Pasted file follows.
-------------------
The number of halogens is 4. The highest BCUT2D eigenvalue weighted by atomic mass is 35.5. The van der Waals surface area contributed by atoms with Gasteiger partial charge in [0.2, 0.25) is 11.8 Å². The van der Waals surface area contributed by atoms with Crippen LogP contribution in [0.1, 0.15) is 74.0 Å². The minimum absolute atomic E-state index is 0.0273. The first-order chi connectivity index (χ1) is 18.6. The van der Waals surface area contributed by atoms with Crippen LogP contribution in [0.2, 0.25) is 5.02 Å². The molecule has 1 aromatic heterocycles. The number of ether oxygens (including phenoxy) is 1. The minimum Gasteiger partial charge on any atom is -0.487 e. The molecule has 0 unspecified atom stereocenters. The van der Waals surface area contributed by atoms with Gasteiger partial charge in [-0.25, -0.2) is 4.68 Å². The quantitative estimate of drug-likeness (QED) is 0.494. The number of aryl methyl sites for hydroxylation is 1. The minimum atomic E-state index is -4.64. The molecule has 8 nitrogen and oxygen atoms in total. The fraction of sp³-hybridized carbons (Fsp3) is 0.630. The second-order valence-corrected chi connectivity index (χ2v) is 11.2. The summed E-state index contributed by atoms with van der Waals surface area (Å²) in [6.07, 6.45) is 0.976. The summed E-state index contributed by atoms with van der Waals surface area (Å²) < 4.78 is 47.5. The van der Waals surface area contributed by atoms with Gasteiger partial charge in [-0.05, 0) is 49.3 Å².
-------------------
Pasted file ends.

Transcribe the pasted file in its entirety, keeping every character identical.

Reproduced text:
The number of halogens is 4. The highest BCUT2D eigenvalue weighted by atomic mass is 35.5. The van der Waals surface area contributed by atoms with Gasteiger partial charge in [0.2, 0.25) is 11.8 Å². The van der Waals surface area contributed by atoms with Crippen LogP contribution in [0.1, 0.15) is 74.0 Å². The minimum absolute atomic E-state index is 0.0273. The first-order chi connectivity index (χ1) is 18.6. The van der Waals surface area contributed by atoms with Crippen LogP contribution in [0.2, 0.25) is 5.02 Å². The molecule has 1 aromatic heterocycles. The number of ether oxygens (including phenoxy) is 1. The minimum Gasteiger partial charge on any atom is -0.487 e. The molecule has 0 unspecified atom stereocenters. The van der Waals surface area contributed by atoms with Gasteiger partial charge in [-0.25, -0.2) is 4.68 Å². The quantitative estimate of drug-likeness (QED) is 0.494. The number of aryl methyl sites for hydroxylation is 1. The minimum atomic E-state index is -4.64. The molecule has 8 nitrogen and oxygen atoms in total. The fraction of sp³-hybridized carbons (Fsp3) is 0.630. The second-order valence-corrected chi connectivity index (χ2v) is 11.2. The summed E-state index contributed by atoms with van der Waals surface area (Å²) in [6.07, 6.45) is 0.976. The summed E-state index contributed by atoms with van der Waals surface area (Å²) < 4.78 is 47.5. The van der Waals surface area contributed by atoms with Gasteiger partial charge in [-0.05, 0) is 49.3 Å².